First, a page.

18 Aug 2016 17:30 IST

Leadership is a team sport

To know your blind spots and improve yourself, partner with colleagues and juniors

Marshall Goldsmith, a world-renowned executive coach had this to say, in one of his widely read articles:

“Leaders who discussed their improvement priorities with their co-workers and then regularly followed up with these co-workers, showed striking improvement. Leaders who did not have ongoing dialogue with colleagues showed improvement that barely exceeded random chance.”

And now, this is an evidence-based gospel truth. Executive coaches who help their coachees improve fastest actually keep this wisdom in mind and help them seek improvement opportunities and improvement progress from their colleagues.

Partnering with colleagues

Partnering with colleagues is something we do to get our jobs done. However, rarely do we partner with them for our improvement.

There could be many reasons for this: including a lack of appreciation of how colleagues can be helpful in our journey to become better. Whether we like it or not, we get a whole lot of advice from our bosses and superiors. Sometimes, we look up to our mentors and seek out their advice.

But in reality, our colleagues (both our peers and direct reports) and other juniors have the maximum knowledge about our shortcomings, from their observations.

Why that is so

Understandably, we put up our best show in front of our seniors — we are prompt in responding to their mails and phone calls; we deliver on our commitments on time; and we pay rapt attention when they speak to us. Therefore, our seniors may have just a suggestion or two for improvement.

However, if we introspect we will begin to appreciate that our shortcomings, which require attention, are more visible to our peers and juniors.

Case in point

At a recent coaching assignment, I had a 360-degree feedback report with me. The boss’ scores on the following were very high.

(a) Keen listening

(b) Attention to detail

(c) Responding with empathy

(c) Sharing information

On the same parameters, however, the juniors — under conditions of anonymity — rated the senior manager very low!

Now, the normal tendency is to either wonder if these observations, which contrasted with those of one’s boss, were to be taken seriously or summarily ignored as irrelevant. As a coach, I know their importance and it took me almost a few hours to convince the coachee manager that the junior feedback was real and that he should improve in these areas.

Don’t let your career derail

But by the time we realise that we should focus on improving in areas that were highlighted by the juniors and other colleagues at work, it usually becomes too late and our careers would already begin to derail. If you think asking for feedbacks from juniors or colleagues is difficult or is too much work, it doesn’t need to be. In fact, it needn’t even be a task.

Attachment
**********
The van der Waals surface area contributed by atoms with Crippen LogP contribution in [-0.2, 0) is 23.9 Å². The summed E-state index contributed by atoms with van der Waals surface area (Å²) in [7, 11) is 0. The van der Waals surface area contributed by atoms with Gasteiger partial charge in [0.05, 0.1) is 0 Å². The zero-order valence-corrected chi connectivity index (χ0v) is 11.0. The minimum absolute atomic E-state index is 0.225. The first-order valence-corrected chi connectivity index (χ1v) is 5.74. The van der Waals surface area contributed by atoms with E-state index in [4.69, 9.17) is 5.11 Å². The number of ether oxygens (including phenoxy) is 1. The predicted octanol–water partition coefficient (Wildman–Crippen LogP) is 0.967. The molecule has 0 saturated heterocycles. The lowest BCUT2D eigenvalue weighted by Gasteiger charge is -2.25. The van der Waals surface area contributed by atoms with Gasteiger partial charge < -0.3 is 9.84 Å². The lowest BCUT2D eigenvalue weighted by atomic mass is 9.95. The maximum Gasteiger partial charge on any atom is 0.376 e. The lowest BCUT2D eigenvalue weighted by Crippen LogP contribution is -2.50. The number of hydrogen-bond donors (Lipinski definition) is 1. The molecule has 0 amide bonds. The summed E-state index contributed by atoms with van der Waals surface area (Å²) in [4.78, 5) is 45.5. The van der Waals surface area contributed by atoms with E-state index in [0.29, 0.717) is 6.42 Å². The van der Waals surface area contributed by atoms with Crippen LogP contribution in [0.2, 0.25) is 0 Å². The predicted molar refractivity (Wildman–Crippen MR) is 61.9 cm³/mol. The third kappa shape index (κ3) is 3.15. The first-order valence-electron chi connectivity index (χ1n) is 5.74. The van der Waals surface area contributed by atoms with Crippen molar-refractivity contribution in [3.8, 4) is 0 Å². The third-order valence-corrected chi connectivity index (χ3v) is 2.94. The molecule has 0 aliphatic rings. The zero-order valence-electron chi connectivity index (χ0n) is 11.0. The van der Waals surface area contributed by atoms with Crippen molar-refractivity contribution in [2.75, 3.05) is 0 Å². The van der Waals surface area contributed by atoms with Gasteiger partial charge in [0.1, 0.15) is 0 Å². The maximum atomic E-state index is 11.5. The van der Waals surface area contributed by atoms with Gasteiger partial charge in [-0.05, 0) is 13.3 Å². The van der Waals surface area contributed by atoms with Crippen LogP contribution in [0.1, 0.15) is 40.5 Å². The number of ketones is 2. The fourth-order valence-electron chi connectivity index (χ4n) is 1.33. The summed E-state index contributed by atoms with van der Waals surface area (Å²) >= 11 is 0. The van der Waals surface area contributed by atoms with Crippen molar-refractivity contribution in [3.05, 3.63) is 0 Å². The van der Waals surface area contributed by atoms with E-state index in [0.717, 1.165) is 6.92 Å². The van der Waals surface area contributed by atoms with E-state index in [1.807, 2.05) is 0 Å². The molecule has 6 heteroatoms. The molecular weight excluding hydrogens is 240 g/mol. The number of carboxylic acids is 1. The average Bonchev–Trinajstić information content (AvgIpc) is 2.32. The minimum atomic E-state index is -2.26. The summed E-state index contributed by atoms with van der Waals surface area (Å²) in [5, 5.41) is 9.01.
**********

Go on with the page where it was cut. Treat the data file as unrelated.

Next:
For, we do not need to wait for a formal feedback survey. We can just ask our colleagues about what we need to improve on and further, take their suggestions as to how to improve further. Marshall Goldsmith has called this process of seeking suggestions as “feed forward”.

We all welcome suggestions on ‘getting better’ and seem to be more open to this than ‘being criticised’. And our colleagues are best equipped to provide us with a few ideas on how we can get better, whether it is for honing our listening skills or showing empathy in dealing with them.

Fixing the blind spot

The key is to focus on improving one or two things at a time, and as we build our muscles on those, we can move on to next two areas. These are typically our ‘blind spots’ that we would otherwise not fix — unless we seek partnership for improvement with our colleagues.

Let me conclude with a story.

More than a decade ago, I had asked my colleagues and direct reports to score me on my listening skills on a scale of 1 to 10.

They rated me 6 and 7. I was not sure if that was good. Then, I asked my wife to score me. Being more direct, she gave me a more realistic 3! She also wondered why my juniors were so generous.

Now I had my ‘blind spot’ identified, loud and clear. I went around and thanked my colleagues for their feedback (and generosity) but did not stop there. I went ahead and asked each of them to give me two ideas as to how I can practise becoming better at listening and what I can do differently.

In less than a year, I became a significantly better listener and this helped my career progress. My decisions became more informed; I avoided a lot of traps, often of my own!

So, beyond management programmes that come at a fancy fee, we have a rich source of improvement learning — our colleagues and juniors! Let us partner with them and invite them to help us get better.